Parson's Pleasure Hardcover – Jun 1 1987
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From Publishers Weekly
Doran Fairweather's second caper (after Malice Domestic takes her to Warwickshire to track down the theft of priceless antiques from a rather eccentric elderly member of the aristocracy, Lady Timberlake. What starts off as a working holiday with her boyfriend, the prudish Rodney Chelmarsh, quickly turns serious when one of the leads Fairweather is investigating, a gypsy antiques dealer, is brutally murdered. Chelmarsh is the first to realize that Fairweather's own life may be in jeopardy. Hardwick has managed to breathe fresh life into this fairly conventional mystery. Everything is vaguely familiar, from the cast of dotty characters to the locale, but this only adds to the book's charm.
Copyright 1987 Reed Business Information, Inc. --This text refers to an out of print or unavailable edition of this title.
Most Helpful Customer Reviews on Amazon.com (beta)
Unfortunately, I wasn't as charmed by this second book. Oh, there are still literary references that remind me of Dorothy Sayers and descriptions of antiques that put me in mind of Jonathan Gash's Lovejoy-- I just can't turn my nose up at wit and wisdom-- but the sparkle is definitely missing in this outing. Everything in Parson's Pleasure feels vaguely familiar, and Doran commits two sins that are high up on my Say It Ain't So list. (1) She withholds information from the police, and (2) she knew there was a murderer on the loose yet still sneaked off by herself to check a hunch.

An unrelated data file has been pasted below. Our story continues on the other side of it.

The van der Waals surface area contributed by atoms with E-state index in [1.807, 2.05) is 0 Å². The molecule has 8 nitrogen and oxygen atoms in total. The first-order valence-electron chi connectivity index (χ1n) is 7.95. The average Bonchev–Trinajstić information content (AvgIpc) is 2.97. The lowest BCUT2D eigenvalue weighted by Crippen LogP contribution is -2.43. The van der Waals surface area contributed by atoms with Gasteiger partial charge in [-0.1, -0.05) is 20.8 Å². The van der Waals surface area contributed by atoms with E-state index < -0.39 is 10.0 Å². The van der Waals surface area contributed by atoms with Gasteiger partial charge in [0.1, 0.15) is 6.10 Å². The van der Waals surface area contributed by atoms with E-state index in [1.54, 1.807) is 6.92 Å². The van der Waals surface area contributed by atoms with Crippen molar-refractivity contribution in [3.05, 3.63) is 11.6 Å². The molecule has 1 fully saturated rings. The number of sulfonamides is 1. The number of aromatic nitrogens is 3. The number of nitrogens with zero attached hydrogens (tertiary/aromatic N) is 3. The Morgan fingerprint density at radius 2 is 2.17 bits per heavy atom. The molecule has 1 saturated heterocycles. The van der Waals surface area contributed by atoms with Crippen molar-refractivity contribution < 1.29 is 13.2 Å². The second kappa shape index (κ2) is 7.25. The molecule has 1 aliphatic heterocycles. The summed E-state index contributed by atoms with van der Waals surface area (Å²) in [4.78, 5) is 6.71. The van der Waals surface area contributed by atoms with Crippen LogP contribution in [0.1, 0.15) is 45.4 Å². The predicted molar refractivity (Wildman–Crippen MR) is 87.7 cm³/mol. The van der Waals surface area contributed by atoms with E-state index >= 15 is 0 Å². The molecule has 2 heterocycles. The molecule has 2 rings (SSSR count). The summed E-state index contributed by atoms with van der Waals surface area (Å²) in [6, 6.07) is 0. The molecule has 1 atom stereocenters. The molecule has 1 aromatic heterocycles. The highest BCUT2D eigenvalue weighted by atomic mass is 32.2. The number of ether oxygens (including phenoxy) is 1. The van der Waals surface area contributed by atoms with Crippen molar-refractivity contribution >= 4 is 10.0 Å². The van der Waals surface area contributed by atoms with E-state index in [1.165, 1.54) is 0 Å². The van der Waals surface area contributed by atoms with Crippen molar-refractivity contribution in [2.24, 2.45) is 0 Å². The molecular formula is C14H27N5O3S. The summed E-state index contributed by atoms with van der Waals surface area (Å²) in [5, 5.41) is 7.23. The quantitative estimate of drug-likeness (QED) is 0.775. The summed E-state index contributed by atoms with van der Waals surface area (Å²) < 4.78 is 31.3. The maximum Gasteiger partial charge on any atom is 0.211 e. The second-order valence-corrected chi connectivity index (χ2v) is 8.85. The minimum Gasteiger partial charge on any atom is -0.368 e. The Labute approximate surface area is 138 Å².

Even though I am a bit disappointed with Parson's Pleasure, I'm going to read on in the series. Chelmarsh has an absolutely hideous daughter who is quite capable of creating spectacular trouble for Doran and Rodney. I want to see how Hardwick deals with her-- especially since the author planted such strong foreboding in this book!
(My copy of this book was obtained through my membership at Paperback Swap.)
I enjoyed the Sayers-like references to literature and the Jonathan Gash-like discussion of antiques. However, you should avoid this book if you find it irritating when (1) heroines withhold evidence from the police or (2) heroines, knowing that there is a murderer at large, place themselves in dangerous situations.